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Is this the first time you hear about family vacations? If yes or you are new to that world, what comes first to your mind may not be the benefits, but the stress and cost they incur. After all, taking kids on a trip can be expensive – over $4,000 on average, according to a 2018 Bankrate survey. Most of the cost goes to accommodation and La Cabane Africaine is there to ease that burden by providing you with some of the most comfortable hotels and resorts throughout the world without effort and pocket breaking.

But research shows that vacations are not only good for us, they’re also good for our kids. From providing much-needed family time in our overworked world to making kids smarter, packing up for a family trip can be well worth the effort and expense.

Here are some of the major benefits of taking your family on vacation.

Vacations increase your productivity at work

If you plan to forgo a vacation this year, you’re not alone. Almost 50% of respondents told Bankrate they wouldn’t be taking a trip, and only 36% planned on using all their vacation days.

One of the top reasons most people cite for not going on vacation is the inability to take time off work. But research consistently shows that taking a vacation can help your bottom line by making you more productive when you are back at work.

In fact, several studies show that not taking a vacation can derail your career by leading to stress, burnout, illness, and depression. All of these can significantly impair your ability to focus, be creative, and complete tasks. As a result, your career may stall, and you may be passed over for raises and promotions.

Vacations Reduce Stress for the Entire Family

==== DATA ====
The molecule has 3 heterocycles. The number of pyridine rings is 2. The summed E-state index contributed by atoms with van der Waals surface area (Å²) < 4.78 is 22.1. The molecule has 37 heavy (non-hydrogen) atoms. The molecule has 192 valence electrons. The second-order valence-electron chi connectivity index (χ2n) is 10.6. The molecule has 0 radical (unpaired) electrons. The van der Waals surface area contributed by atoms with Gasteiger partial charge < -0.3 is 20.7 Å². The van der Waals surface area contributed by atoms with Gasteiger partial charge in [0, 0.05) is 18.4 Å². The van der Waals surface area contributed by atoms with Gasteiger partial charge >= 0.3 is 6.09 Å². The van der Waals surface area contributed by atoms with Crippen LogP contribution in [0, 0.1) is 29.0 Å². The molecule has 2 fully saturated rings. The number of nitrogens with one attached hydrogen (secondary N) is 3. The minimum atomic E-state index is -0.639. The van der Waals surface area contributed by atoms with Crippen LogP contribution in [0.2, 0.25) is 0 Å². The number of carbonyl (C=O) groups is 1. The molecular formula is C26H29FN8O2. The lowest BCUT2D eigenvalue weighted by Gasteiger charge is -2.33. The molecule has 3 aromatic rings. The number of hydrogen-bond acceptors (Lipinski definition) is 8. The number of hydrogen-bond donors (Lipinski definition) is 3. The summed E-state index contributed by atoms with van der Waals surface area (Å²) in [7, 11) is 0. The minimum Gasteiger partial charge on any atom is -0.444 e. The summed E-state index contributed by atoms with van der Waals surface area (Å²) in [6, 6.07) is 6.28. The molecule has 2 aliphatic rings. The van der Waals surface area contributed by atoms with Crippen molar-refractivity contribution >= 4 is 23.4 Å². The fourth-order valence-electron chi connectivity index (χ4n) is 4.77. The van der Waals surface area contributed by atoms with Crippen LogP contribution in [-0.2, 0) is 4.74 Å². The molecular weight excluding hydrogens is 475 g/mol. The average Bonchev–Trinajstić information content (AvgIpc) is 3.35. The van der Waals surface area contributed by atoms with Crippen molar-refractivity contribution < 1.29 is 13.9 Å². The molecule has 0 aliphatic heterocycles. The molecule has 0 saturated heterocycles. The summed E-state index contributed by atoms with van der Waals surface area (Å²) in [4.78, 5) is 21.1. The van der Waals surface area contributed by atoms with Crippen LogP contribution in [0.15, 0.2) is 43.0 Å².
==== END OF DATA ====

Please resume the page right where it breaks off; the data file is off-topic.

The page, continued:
A survey conducted by the U.S. Travel Association found that about 75% of children said their parents brought work home, and six out of seven said they brought work stress home along with it.

Parent’s inability to set work aside has significant consequences for kids. A study published in the Journal of Family Psychology found that the more stress parents experience, the less supportive they are when responding to their kids’ negative emotions. And children deal with plenty of their own stress; according to the Travel Association, 8 in 10 children reported experiencing stress daily. Other research shows that stress is on the rise among kids. For example, the American Psychiatric Association’s 2014 Stress in America survey found that teens’ stress levels are higher than adults.

When you take some time off work, it can help reduce your kids’ stress. The Travel Association survey found that 77% percent of kids reported feeling no stress at all when their parents made more time for family time. Even a single day off can help. While only 19% of kids in the survey reported being in a good mood on an average day, that number soared to 60% when parents took time off to spend with them.

Moreover, as parents, we can take future stress off our children’s shoulders by teaching them what’s truly valuable. Katie Denis, the author of the Travel Association report, tells the Harvard Business Review, “What worries me the most is we’re not only telling kids that working all the time is acceptable behavior, we’re creating a new norm. And if that’s the case, our kids are going to think it’s OK – and it’s only going to get worse.”

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